Agronomy - Weed and Pest Control

After this lesson participants will be able to:

  1. Control weeds in the crop production unit.

  2. Control pests in the crop production unit

  3. Prevent diseases in the crop production unit.

Lesson Preparation:

  1. Collect insect and weed samples from around the village to show.

  2. If possible get visual aids of pests.

  3. Arrange for field trip to identify local weeds, insects, and other pests existing in the area.

  1. Weed control methods in crop production.

  2. Hand weeding

  3. Mechanical weeding

  4. Chemical weed control

  5. Integrated weed control

  6. Insect control methods in crop production.

  7. Preventive control of plant diseases.



People have been combating weeds, insects, and plant diseases throughout history (#1). Pests of the plants man use for food are abundant. Pests (insects and weeds), and diseases, developed "hand in hand" with the plants they attacked (#2-3). Pests are plants, animals or viruses that are detrimental to humans and crops. The main categories of pests considered in this lessons are weeds, insects, diseases, nematodes, and vertebrates.

Cultivation of one or a few crops species on the same land for several years or decades shifts the population balance of soil microorganisms, plant pathogens, insect pests, and weeds to those strains favored by the crops grown. Most crops are subject to attack from a large number of pests (insects, weeds) and diseases (#4). These are considered to be the major limiting factor in crop production. The susceptibility of cultivars to attack from specific pests or diseases varies greatly. Development of resistant lines would seem to offer the best prospects of crop protection, particularly if this is combined with the use of healthy, clean seed, efficient weed control and crop rotation.

It is very difficult to make reliable estimates of losses due to pests. There is no question, however, that these losses are of substantial and often staggering proportions (#5). A conservative estimate suggested that plant pests destroyed one third of mankind's supply of food and fiber every year. Losses of much greater magnitude occur as a matter of course in many less developed countries.

It is only in recent times that man's response to pest control has been based on any appreciable understanding of the nature and causes of pest problems. Methods of pest control change and become increasingly effective as we gain greater understanding of pests and their habits. Although there remains much that we do not know, we can formulate pest control programs on a rational basis. A control program should be based on an understanding of the biology and habits of the pest, a consideration of all effective methods of control, and recognition of the level of control that is both desirable and possible. Some of the preventive measures and control methods for pests and diseases are discussed in this lesson.

Concept # 1:

Weed control methods in crop production:

A weed can be any plant that grows where it is not wanted (#6). Weeds compete with crops for light, space, water, and available nutrients, which result in lower crop yields (#7). Weeds cause losses by reducing plant yield and quality, decreasing harvest efficiency, and by harboring insects and diseases. The adverse effects due to weeds are pronounced more under marginal conditions than when dealing with fertile soils and abundant rainfall.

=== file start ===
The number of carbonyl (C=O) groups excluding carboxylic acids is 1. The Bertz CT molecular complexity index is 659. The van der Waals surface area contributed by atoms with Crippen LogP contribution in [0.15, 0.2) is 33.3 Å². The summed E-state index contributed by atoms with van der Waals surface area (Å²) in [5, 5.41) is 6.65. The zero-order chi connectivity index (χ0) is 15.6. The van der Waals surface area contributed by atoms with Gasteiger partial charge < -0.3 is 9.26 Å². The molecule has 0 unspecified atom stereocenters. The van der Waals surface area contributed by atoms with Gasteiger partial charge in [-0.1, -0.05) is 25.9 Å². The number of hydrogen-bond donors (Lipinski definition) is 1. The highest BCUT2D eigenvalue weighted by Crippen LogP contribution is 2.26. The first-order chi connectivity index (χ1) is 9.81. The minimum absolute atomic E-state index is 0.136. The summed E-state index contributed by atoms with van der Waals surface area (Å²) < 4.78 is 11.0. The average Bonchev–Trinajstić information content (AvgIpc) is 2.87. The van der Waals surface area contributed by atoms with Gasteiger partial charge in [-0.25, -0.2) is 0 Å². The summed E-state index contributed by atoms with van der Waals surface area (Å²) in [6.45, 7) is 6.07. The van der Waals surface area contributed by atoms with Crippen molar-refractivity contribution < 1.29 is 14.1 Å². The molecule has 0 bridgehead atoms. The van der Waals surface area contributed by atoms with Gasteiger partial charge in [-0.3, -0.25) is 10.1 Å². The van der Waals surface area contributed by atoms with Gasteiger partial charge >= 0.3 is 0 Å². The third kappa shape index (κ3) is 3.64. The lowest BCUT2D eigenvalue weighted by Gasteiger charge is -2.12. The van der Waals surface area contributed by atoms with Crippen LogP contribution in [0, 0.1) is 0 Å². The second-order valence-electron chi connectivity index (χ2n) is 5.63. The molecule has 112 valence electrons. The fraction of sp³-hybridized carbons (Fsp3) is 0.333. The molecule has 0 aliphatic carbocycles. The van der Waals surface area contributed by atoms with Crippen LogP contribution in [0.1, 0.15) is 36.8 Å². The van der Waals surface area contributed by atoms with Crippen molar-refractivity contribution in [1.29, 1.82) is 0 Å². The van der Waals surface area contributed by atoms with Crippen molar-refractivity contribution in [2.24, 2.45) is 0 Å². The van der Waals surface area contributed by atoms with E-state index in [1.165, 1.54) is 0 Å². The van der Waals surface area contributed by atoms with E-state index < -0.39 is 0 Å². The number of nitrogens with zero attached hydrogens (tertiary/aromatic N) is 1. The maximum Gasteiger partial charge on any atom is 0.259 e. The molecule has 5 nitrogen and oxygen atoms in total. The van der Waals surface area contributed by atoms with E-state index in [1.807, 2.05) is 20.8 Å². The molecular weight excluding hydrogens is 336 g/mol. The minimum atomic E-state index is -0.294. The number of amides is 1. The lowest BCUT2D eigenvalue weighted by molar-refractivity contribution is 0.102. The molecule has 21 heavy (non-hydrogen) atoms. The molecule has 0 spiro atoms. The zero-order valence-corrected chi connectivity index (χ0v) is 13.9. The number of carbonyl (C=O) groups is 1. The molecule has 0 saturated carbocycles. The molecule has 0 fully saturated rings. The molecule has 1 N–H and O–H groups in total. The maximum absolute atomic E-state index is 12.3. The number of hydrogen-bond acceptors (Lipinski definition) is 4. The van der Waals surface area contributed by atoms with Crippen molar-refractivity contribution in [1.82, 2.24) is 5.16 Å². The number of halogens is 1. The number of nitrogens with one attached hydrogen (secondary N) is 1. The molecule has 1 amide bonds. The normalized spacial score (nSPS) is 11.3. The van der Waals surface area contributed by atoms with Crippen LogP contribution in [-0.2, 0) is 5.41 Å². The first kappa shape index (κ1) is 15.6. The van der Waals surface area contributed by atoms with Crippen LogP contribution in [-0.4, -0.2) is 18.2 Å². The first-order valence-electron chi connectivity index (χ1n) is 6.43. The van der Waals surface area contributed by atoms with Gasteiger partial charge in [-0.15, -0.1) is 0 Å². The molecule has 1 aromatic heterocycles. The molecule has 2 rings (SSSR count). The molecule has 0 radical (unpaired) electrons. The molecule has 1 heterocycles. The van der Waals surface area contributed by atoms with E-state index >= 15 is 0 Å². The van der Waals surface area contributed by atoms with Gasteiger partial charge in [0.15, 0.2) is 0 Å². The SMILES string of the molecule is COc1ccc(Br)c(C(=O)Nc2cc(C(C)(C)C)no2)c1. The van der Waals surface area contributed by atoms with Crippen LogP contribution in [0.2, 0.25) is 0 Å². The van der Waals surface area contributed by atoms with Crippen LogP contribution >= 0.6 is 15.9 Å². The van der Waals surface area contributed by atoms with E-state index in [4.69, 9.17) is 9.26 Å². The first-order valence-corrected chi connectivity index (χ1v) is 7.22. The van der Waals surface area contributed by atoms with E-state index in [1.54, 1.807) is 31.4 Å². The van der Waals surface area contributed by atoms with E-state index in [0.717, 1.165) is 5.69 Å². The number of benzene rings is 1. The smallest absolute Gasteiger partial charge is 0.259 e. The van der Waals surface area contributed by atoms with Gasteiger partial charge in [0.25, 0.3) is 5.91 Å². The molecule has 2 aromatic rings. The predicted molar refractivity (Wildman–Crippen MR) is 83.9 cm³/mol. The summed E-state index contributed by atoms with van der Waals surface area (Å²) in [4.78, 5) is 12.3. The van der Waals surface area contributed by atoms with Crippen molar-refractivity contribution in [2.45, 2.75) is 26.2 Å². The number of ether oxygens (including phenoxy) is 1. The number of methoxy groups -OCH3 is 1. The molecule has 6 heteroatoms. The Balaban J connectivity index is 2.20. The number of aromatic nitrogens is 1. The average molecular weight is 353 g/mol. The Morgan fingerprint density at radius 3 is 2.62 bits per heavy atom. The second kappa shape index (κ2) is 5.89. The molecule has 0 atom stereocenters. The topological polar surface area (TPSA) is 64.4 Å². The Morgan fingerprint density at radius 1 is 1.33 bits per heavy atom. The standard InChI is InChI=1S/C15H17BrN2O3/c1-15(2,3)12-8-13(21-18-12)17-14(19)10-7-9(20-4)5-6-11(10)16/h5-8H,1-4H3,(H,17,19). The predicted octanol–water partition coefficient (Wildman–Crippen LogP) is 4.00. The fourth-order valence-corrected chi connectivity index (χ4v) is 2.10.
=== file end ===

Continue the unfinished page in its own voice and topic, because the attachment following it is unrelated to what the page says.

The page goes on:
Control is necessary at all times of the crop (#8). Crops are most sensitive to weed competition in their early stages of growth. Competition during the first quarter of the growing period does irreparable damage to the crop, and often results in total crop failure. Although weeds cause considerable less damage during the later development stages of the crop, weed control is still necessary to ensure both the quality of the harvest and for host plants that harbor disease and pest growth. Unlike other agricultural pests, weeds do not attack our crops directly, rather they compete with them and serve as pest hosts.

Weed control should be the main activity as far as crop maintenance is concern. Most of the crops in the production unit call for very good care in this respect (#9). As a rule of thumb, the quicker the canopy is closed, the less weeding will be required. Thus, the reason for row planting vs. hill planting. Weed growth is also checked by crop rotation, which in addition reduces the incidence of diseases and pests.

As with all pests, the weed species must be accurately identified for successful management.

There are various ways to control weeds: preventive measures, hand weeding, mechanical weeding, chemical weed control, and integrated control.

Preventive measures. Preventive measures are meant to control the further spreading of weeds. They include the use of early cultivation, uncontaminated seed, the elimination of weeds before seeding is started, keeping irrigation canals clean, proper composting of manure, and prevention of soil and water runoff. The producer must create and maintain ideal conditions for the crop to develop fast and compete with the weeds for nutrients, light, and space. Once the crop is established and the canopy formed, it is very difficult for weeds to develop and compete with the crop. Unfortunately, many weed researchers are trained in industrial countries where labor costs exceed the costs in developing countries. As a result they are firm believers in the application of weed killers, well above trying to improve the effectiveness of hand weeding.